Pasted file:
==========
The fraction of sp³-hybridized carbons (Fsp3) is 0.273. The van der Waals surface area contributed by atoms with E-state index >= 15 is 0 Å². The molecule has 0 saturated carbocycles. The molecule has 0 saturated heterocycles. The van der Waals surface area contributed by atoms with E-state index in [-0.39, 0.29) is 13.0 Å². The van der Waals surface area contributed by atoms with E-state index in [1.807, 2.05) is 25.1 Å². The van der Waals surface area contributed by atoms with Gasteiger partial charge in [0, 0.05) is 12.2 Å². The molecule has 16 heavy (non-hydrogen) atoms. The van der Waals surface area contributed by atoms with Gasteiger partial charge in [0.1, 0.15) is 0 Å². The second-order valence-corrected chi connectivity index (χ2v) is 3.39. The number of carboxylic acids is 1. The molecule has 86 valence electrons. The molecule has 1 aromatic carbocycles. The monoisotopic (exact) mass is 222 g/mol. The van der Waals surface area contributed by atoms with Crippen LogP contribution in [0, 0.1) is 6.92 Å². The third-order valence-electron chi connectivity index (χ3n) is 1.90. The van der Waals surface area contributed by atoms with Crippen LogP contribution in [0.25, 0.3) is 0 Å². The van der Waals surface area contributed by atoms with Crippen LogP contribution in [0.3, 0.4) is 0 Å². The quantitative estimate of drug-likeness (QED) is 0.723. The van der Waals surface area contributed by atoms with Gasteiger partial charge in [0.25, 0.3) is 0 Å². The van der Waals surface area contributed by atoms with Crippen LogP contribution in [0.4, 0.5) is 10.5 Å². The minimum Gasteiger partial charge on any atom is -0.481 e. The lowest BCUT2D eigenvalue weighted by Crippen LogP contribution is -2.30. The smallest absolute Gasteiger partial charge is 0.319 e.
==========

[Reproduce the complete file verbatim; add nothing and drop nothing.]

The fraction of sp³-hybridized carbons (Fsp3) is 0.273. The van der Waals surface area contributed by atoms with E-state index >= 15 is 0 Å². The molecule has 0 saturated carbocycles. The molecule has 0 saturated heterocycles. The van der Waals surface area contributed by atoms with E-state index in [-0.39, 0.29) is 13.0 Å². The van der Waals surface area contributed by atoms with E-state index in [1.807, 2.05) is 25.1 Å². The van der Waals surface area contributed by atoms with Gasteiger partial charge in [0, 0.05) is 12.2 Å². The molecule has 16 heavy (non-hydrogen) atoms. The van der Waals surface area contributed by atoms with Gasteiger partial charge in [0.1, 0.15) is 0 Å². The second-order valence-corrected chi connectivity index (χ2v) is 3.39. The number of carboxylic acids is 1. The molecule has 86 valence electrons. The molecule has 1 aromatic carbocycles. The monoisotopic (exact) mass is 222 g/mol. The van der Waals surface area contributed by atoms with Crippen LogP contribution in [0, 0.1) is 6.92 Å². The third-order valence-electron chi connectivity index (χ3n) is 1.90. The van der Waals surface area contributed by atoms with Crippen LogP contribution in [0.25, 0.3) is 0 Å². The van der Waals surface area contributed by atoms with Crippen LogP contribution in [0.3, 0.4) is 0 Å². The quantitative estimate of drug-likeness (QED) is 0.723. The van der Waals surface area contributed by atoms with Gasteiger partial charge in [0.25, 0.3) is 0 Å². The van der Waals surface area contributed by atoms with Crippen LogP contribution in [0.4, 0.5) is 10.5 Å². The minimum Gasteiger partial charge on any atom is -0.481 e. The lowest BCUT2D eigenvalue weighted by Crippen LogP contribution is -2.30. The smallest absolute Gasteiger partial charge is 0.319 e.